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The A-Z of Cannabis Growing

Growing cannabis needn’t be complicated, but it’s easy to get lost in the sea of jargon that goes with the territory. There are so many terms, techniques, and pieces of equipment that you need to know, or you may have heard, but what do they all mean? Want to know your SoG from your SCRoG? Need to understand the difference between Hydroponics and Aeroponics? You’re in luck! Following on from our recent glossary of cannabis users’ terms, here’s a list of essential definitions for cannabis cultivation.

Especially useful if you’re new to growing or thinking about growing your cannabis, below you’ll find a list of some standard terms you may have read or heard before but might not know the meaning of yet. Bookmark this page and keep it handy to brush up on your knowledge of crucial growing terminology.

Also, FYI, if cultivating cannabis where you live is not permitted by law, then this guide isn’t for you. Seedsman does not encourage cannabis cultivation in regions where it’s illegal.

Aeroponic Growing

An advanced method of growing cannabis, aeroponics involves suspending the plant roots in the air and periodically spraying them with water and a nutrient solution, as opposed to the traditional growing method of planting in a medium such as soil. It’s a great way to ensure high yields, but it’s a more complex and expensive way to grow cannabis.

It’s regarded as a more eco-friendly means of growing weed as it reduces energy and water use, but it requires a strictly controlled environment. Aeroponics requires constant attention compared to other growing methods, as mistakes can quickly put paid to your crop. Aeroponic growing is one for serious growers rather than hobbyists due to the sheer cost of the equipment.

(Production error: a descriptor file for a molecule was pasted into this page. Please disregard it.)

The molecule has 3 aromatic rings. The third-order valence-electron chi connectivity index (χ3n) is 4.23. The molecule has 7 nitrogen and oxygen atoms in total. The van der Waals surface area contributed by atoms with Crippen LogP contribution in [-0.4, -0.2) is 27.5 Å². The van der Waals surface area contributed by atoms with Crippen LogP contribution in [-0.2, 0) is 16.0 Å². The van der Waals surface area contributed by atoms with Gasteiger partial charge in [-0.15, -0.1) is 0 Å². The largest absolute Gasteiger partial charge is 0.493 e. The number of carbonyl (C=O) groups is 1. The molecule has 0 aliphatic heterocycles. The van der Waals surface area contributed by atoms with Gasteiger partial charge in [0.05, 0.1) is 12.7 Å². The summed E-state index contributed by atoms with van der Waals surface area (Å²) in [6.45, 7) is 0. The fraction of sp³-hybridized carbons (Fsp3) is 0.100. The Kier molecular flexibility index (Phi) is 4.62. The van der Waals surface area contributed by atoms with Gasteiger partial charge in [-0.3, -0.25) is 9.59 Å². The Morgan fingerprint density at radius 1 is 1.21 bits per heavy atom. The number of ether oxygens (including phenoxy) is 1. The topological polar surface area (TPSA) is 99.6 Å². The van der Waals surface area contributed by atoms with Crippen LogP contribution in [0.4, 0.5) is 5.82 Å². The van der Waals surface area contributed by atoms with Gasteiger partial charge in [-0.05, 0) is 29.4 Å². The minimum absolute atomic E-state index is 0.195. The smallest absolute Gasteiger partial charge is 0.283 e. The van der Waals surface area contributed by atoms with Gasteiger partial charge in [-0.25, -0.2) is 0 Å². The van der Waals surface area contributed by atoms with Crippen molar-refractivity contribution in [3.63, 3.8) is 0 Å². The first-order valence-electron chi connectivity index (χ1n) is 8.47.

Autoflowering

If you’re looking to grow cannabis plants in a more low-maintenance setup, autoflowering plants are a godsend. Put simply, an autoflowering plant is a plant that flowers at a particular age rather than the traditional way of flowering in response to a change in the light cycle associated with photoperiod plants.

Autoflowering plants are the result of crossbreeding standard marijuana plants with Ruderalis plants, and this gives you a robust plant that grows with less maintenance than photoperiod strains. Better yet, autoflowering cannabis plants will always be ready to harvest in 10 weeks or less – but you’ll possibly have a little less of a yield as autoflowering cannabis plants are typically smaller.

Breeding

Breeding is the act of pollinating a female plant with the pollen of a different male plant to strengthen certain favoured genetic traits or produce a new hybrid strain. For example, you might want a plant to have the terpene profile, taste and effects of one plant but the fast-growing properties and resilience of another. If that’s the case, you can breed the female and the male, preferably in an enclosed chamber, to avoid the pollen affecting any other nearby crops.